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Marine geologists join Royal Navy's HMS Scott to investigate Indian Ocean earthquake

Published: 
24 January 2005

Southampton Oceanography Centre marine geologists Drs Tim Henstock and Lisa McNeill are to help survey the earthquake rupture that set off the Indian Ocean tsunami.

The scientists join the Royal Navy ship HMS Scott (today Monday 24 January 2005) as she prepares to undertake a geological survey of the earthquake rupture zone in the Indian Ocean off the coast of Indonesia.

HMS Scott, a deep water hydrographic survey vessel will use swath bathymetry, a technique that produces high quality maps of the deep seafloor, to identify features that may be due to the recent earthquake or previous tectonic events. Tim and Lisa will be advising on the areas to be surveyed and the interpretation of the data.

Dr McNeill said: "This is the first major offshore earthquake since modern investigative techniques such as swath bathymetry have been available. It will provide the "base map" to further geological understanding of the region and will form the basis for planning possible future science missions. Not only is HMS Scott leading investigations in the area, this will be the first time scientists have ever surveyed the seafloor so soon after an underwater earthquake - before erosion and other processes have changed the geology of the seafloor."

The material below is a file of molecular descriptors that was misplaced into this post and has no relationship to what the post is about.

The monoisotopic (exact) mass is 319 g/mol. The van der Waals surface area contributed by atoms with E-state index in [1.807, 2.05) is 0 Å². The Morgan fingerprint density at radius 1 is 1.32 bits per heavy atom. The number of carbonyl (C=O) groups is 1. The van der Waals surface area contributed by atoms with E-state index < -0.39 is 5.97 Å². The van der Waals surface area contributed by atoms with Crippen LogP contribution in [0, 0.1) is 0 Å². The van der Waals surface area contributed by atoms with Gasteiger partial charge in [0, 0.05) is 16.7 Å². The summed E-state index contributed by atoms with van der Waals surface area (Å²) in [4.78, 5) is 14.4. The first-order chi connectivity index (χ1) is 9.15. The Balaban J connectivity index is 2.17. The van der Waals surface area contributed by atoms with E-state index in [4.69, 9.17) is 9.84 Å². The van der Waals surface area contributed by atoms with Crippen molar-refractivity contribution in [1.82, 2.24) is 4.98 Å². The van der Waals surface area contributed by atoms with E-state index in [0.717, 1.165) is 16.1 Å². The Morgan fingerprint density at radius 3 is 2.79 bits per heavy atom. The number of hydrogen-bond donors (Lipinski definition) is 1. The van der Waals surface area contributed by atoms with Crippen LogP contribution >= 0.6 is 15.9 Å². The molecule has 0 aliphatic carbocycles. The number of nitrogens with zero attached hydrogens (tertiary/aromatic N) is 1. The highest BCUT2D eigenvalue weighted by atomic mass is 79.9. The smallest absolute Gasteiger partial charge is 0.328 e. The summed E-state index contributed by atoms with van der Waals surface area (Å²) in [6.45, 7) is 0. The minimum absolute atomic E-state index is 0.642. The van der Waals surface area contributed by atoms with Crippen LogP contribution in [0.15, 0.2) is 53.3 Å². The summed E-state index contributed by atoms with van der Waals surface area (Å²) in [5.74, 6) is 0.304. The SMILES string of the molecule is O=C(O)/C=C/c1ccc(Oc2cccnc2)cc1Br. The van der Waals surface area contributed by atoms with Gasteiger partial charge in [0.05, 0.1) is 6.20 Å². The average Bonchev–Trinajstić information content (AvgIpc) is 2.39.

Dr Henstock said: "We are pleased to be part of this major collaboration - the first time that HMS Scott has been made available for a civilian mission - and look forward to being able to make our contribution to the understanding of these catastrophic events."

The scientific survey, led by the Ministry of Defence, is a collaboration including the UK Hydrographic Office, the British Geological Survey and Southampton Oceanography Centre. The scientists expect to be on site to start the surveying work on Wednesday 26 January and to remain in the region for several weeks.

Related Staff Member

Related Staff Member

Notes for editors

  1. Drs Henstock and McNeill are geophysicists each with over 10 years experience of research on active tectonic systems and subduction zones.
  2. Swath bathymetry uses sonar to give detailed 3D data of the morphology of the deep seafloor. Similar to mowing a lawn, the ship will travel up and down the survey area scanning a 6km wide swath of the seabed, in this case, up to 5000 metres below the surface.
  3. Southampton Oceanography Centre is a joint venture between the University of Southampton and the Natural Environment Research Council. It is one of the world's largest institutions devoted to research, teaching and technological developments in ocean and earth science. From 1 May 2005 the Centre will be known as the National Oceanography Centre, Southampton.

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